• subscribe
  • Search
  • Track by Track: Tom Russell's 'October in the Railroad Earth'
    Sign Up For Weekly Dispatch
    Get the best of BGS delivered to your inbox.
    We Respect Your Privacy
Roots Culture Redefined

Header Main

Place Ads

Track by Track: Tom Russell’s ‘October in the Railroad Earth’

May 15, 2019

Track by Track: Tom Russell's 'October in the Railroad Earth'

Cowboys, T-Bone steaks and wolverines — there’s no forgetting Tom Russell’s passion for the West in his latest album. At 72, Russell is long established as one of America’s most poetic of troubadours, and the images he evokes throughout October in the Railroad Earth are as powerful as ever. But where does he get his ideas? Read on as Russell reveals the inspirations behind each track.

1. “October in The Railroad Earth”

Title taken from the prose poem by Jack Kerouac. Jack recited it on The Steve Allen Show, on a jazz record, and parts of his recitation appear on my record Hotwalker. Jack’s prose (and this song) highlight Kerouac’s time working as a railroad brakeman in San Francisco. Bill Kirchen plays the freight train/ truck-driving Telecaster parts here. Jack’s books (most never published in his lifetime) are called out in the outro…he died with 62 bucks in the bank.

2. “Small Engine Repair”

An older song of mine I never recorded — until now. Scottish actor Iain Glen sang the song in the Irish movie Small Engine Repair, based around my song title. Iain Glen has gone on to star in Game of Thrones, Downton Abbey, and other major films and TV series. I wrote the song about the man who fixed my lawn mower in El Paso. Funny it ended up as an Irish film.

3. “T-Bone Steak and Spanish Wine”

A few years ago I drove up an old canyon in Northern California and rediscovered a steakhouse and bar I’d played in over forty years back. Nothing had changed. The dinner special on the outside sign remained the same over the years. I sat down with the owner for a glass of wine and we sang the old songs and escaped into the past.

4. “Isadore Gonzalez”

A Tex-Mex corrido based on the true story of Isadore Gonzalez, a Mexican vaquero (cowboy) who appeared in Buffalo Bill’s Wild West Show in the late 1880s. He died in a horse accident when the show was in England and he’s buried in Bristol in an unmarked grave. He tells his story in the Mexican-corrido style with the Grammy Award-winning Los Texmaniacs (Max and Josh Baca) providing the music.

5. “Red Oak Texas”

A sad but true tale of two twin boys from Red Oak, Texas, who were rebels and delinquents in high school — but straightened out when one twin joined the Army and the other the Marines. They were sent to the Middle East and became heroes, but they never adapted to regular life once they returned home. One twin locked himself in his room for a year and read the WWI poetry of Robert Graves, a famed English poet. Graves may have invented the phrase War is Hell. The Red Oak Texas twins lived it. I left out the grisly parts.

6. “Back Streets of Love”

My GPS (Global Positioning System) love song. Where are we now, who are we anyhow? I’ve never adapted well to the idea of taking map orders and directions from a satellite, or a voice screaming: proceed to the route! My global position? Artist and musician, sir, driven by a signal deep in the blood, like every poet in the game my direction stays the same, lost on the backstreets of love.

7. “Hand-Raised Wolverines”

Years ago I was touring in Canada and the booking agent was a friend named Louise. We had a few days off on the tour and I challenged Louise to find us something interesting to do. She booked us into Edmonton Maximum Security Prison for a concert, and the next day took us out to a private game park where a friend of hers let me inside a cage with semi-tame wolverines, the fiercest animals, pound for pound, on earth. I use that experience as a metaphor for modern times.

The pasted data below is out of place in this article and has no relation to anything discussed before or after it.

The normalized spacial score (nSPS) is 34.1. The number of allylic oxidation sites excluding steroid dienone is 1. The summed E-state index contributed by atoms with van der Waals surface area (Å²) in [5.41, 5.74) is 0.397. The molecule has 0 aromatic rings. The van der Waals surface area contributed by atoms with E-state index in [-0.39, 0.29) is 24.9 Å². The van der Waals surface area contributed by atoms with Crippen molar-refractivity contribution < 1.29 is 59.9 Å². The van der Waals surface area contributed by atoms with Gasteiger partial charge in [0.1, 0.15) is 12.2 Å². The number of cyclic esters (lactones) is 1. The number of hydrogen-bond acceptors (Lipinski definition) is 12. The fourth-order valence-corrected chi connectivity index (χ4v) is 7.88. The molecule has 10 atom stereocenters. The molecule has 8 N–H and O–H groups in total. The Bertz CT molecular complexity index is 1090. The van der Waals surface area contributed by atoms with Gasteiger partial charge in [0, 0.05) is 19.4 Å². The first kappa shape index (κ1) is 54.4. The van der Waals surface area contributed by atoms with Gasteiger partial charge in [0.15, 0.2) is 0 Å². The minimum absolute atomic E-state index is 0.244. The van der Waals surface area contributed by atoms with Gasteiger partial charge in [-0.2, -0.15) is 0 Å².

Track by Track: Tom Russell's 'October in the Railroad Earth'

8. “Highway 46”

A nod towards the ’50s and ’60s music out of Bakersfield. I heard Bob Dylan on the radio in 1962 the same night I heard Buck Owens. I thought it was all the same — sort of hillbilly/folk music with voices that cut through the fog. Buck Owens, Merle Haggard, Wynn Stewart…voices from a Wurlitzer jukebox. Telecaster guitars and pedal steels. Searing treble. Highway 46 runs from the California Coast towards the San Joaquin Valley, the road where James Dean died in a car crash.

9. “When the Road Gets Rough”

We were stuck in heavy traffic somewhere in England and the guitar player was complaining about his cold hotel room, the driver was coughing and chewing aspirin, and the cafes along the rest stop route didn’t offer much in the way of cuisine. We’d been out for two weeks and spirits were raw…my wife, Nadine, turned to me and said, “That’s when the road gets rough.” Then we wrote this song.

10. “Pass Me the Gun, Billy”

Back in the mid 1960s I was living with my cowboy brother, Pat, on his ranch on the edge of San Luis Obispo, California. He was watching TV on night when he heard gunshots in the far pasture. “Poachers,” he yells. Someone was shooting at his cows. Pat was always ready for a Wild West adventure. And, kids, we got our adventure. Big time. It reminded me of something out of James Dickey’s novel Deliverance.

11. “Wreck of the Old 97”

One of the first songs I learned to play on guitar. I heard it on Johnny Cash’s first Sun Record release: The Hot and Blue Guitars of Johnny Cash. The song tells the true tale of the wreck of a Southern Railway mail in route from Monroe, Virginia, to Spencer, North Carolina, on September 2.

Photo credit: Nadine Russell

Suggested Reads

Sitewide Footer Banner

Track by Track: Tom Russell's 'October in the Railroad Earth'
Track by Track: Tom Russell's 'October in the Railroad Earth'